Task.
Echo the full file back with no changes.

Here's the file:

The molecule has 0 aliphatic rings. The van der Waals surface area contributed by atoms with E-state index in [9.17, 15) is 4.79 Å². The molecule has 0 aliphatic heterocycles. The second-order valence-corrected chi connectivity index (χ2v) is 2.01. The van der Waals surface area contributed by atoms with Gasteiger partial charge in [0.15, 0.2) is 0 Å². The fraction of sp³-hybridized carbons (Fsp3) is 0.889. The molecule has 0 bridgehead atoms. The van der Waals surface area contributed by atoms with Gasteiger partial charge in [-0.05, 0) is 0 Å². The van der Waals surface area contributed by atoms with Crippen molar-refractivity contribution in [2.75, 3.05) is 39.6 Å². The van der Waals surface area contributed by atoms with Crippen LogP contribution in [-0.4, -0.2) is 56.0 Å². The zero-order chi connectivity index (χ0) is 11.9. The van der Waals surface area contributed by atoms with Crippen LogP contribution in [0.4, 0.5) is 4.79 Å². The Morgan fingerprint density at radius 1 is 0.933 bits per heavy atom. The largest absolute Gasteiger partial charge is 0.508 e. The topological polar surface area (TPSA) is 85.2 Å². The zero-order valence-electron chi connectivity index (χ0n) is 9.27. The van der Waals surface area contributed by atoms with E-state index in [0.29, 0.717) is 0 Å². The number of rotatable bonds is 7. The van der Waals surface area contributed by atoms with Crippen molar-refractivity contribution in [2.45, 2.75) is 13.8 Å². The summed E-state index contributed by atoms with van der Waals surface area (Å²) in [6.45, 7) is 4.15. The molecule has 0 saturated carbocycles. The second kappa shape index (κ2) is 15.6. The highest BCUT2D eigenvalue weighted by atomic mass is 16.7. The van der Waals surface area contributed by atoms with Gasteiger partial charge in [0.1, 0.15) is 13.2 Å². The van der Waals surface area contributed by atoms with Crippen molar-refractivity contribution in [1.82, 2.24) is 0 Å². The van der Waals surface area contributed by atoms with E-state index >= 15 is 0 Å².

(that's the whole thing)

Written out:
The molecule has 0 aliphatic rings. The van der Waals surface area contributed by atoms with E-state index in [9.17, 15) is 4.79 Å². The molecule has 0 aliphatic heterocycles. The second-order valence-corrected chi connectivity index (χ2v) is 2.01. The van der Waals surface area contributed by atoms with Gasteiger partial charge in [0.15, 0.2) is 0 Å². The fraction of sp³-hybridized carbons (Fsp3) is 0.889. The molecule has 0 bridgehead atoms. The van der Waals surface area contributed by atoms with Gasteiger partial charge in [-0.05, 0) is 0 Å². The van der Waals surface area contributed by atoms with Crippen molar-refractivity contribution in [2.75, 3.05) is 39.6 Å². The van der Waals surface area contributed by atoms with Crippen LogP contribution in [-0.4, -0.2) is 56.0 Å². The zero-order chi connectivity index (χ0) is 11.9. The van der Waals surface area contributed by atoms with Crippen LogP contribution in [0.4, 0.5) is 4.79 Å². The Morgan fingerprint density at radius 1 is 0.933 bits per heavy atom. The largest absolute Gasteiger partial charge is 0.508 e. The topological polar surface area (TPSA) is 85.2 Å². The zero-order valence-electron chi connectivity index (χ0n) is 9.27. The van der Waals surface area contributed by atoms with E-state index in [0.29, 0.717) is 0 Å². The number of rotatable bonds is 7. The van der Waals surface area contributed by atoms with Crippen molar-refractivity contribution in [2.45, 2.75) is 13.8 Å². The summed E-state index contributed by atoms with van der Waals surface area (Å²) in [6.45, 7) is 4.15. The molecule has 0 saturated carbocycles. The second kappa shape index (κ2) is 15.6. The highest BCUT2D eigenvalue weighted by atomic mass is 16.7. The van der Waals surface area contributed by atoms with Gasteiger partial charge in [0.1, 0.15) is 13.2 Å². The van der Waals surface area contributed by atoms with Crippen molar-refractivity contribution in [1.82, 2.24) is 0 Å². The van der Waals surface area contributed by atoms with E-state index >= 15 is 0 Å².